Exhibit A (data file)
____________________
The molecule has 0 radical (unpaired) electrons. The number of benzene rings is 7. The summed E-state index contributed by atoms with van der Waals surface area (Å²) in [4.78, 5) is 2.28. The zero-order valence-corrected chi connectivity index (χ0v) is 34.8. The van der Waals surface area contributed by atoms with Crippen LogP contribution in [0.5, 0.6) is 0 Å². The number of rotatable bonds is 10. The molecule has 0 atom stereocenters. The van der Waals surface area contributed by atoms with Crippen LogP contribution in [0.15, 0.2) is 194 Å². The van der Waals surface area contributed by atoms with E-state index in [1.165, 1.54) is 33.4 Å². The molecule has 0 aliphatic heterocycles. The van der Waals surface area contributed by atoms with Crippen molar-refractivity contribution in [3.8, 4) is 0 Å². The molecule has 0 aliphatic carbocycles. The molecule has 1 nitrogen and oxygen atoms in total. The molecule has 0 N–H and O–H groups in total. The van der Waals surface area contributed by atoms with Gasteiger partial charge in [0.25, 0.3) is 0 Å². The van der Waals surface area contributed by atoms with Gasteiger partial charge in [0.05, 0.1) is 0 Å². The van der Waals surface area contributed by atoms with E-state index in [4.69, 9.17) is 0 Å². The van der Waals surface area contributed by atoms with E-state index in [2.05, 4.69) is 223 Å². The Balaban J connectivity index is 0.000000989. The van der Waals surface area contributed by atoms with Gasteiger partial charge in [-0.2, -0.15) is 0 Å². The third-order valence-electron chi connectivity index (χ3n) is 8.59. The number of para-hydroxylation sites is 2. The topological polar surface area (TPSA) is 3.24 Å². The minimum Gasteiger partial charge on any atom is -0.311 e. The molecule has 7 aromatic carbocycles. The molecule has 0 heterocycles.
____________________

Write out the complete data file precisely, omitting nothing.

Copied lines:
The molecule has 0 radical (unpaired) electrons. The number of benzene rings is 7. The summed E-state index contributed by atoms with van der Waals surface area (Å²) in [4.78, 5) is 2.28. The zero-order valence-corrected chi connectivity index (χ0v) is 34.8. The van der Waals surface area contributed by atoms with Crippen LogP contribution in [0.5, 0.6) is 0 Å². The number of rotatable bonds is 10. The molecule has 0 atom stereocenters. The van der Waals surface area contributed by atoms with Crippen LogP contribution in [0.15, 0.2) is 194 Å². The van der Waals surface area contributed by atoms with E-state index in [1.165, 1.54) is 33.4 Å². The molecule has 0 aliphatic heterocycles. The van der Waals surface area contributed by atoms with Crippen molar-refractivity contribution in [3.8, 4) is 0 Å². The molecule has 0 aliphatic carbocycles. The molecule has 1 nitrogen and oxygen atoms in total. The molecule has 0 N–H and O–H groups in total. The van der Waals surface area contributed by atoms with Gasteiger partial charge in [0.25, 0.3) is 0 Å². The van der Waals surface area contributed by atoms with Gasteiger partial charge in [0.05, 0.1) is 0 Å². The van der Waals surface area contributed by atoms with E-state index in [4.69, 9.17) is 0 Å². The van der Waals surface area contributed by atoms with E-state index in [2.05, 4.69) is 223 Å². The Balaban J connectivity index is 0.000000989. The van der Waals surface area contributed by atoms with Gasteiger partial charge in [-0.2, -0.15) is 0 Å². The third-order valence-electron chi connectivity index (χ3n) is 8.59. The number of para-hydroxylation sites is 2. The topological polar surface area (TPSA) is 3.24 Å². The minimum Gasteiger partial charge on any atom is -0.311 e. The molecule has 7 aromatic carbocycles. The molecule has 0 heterocycles.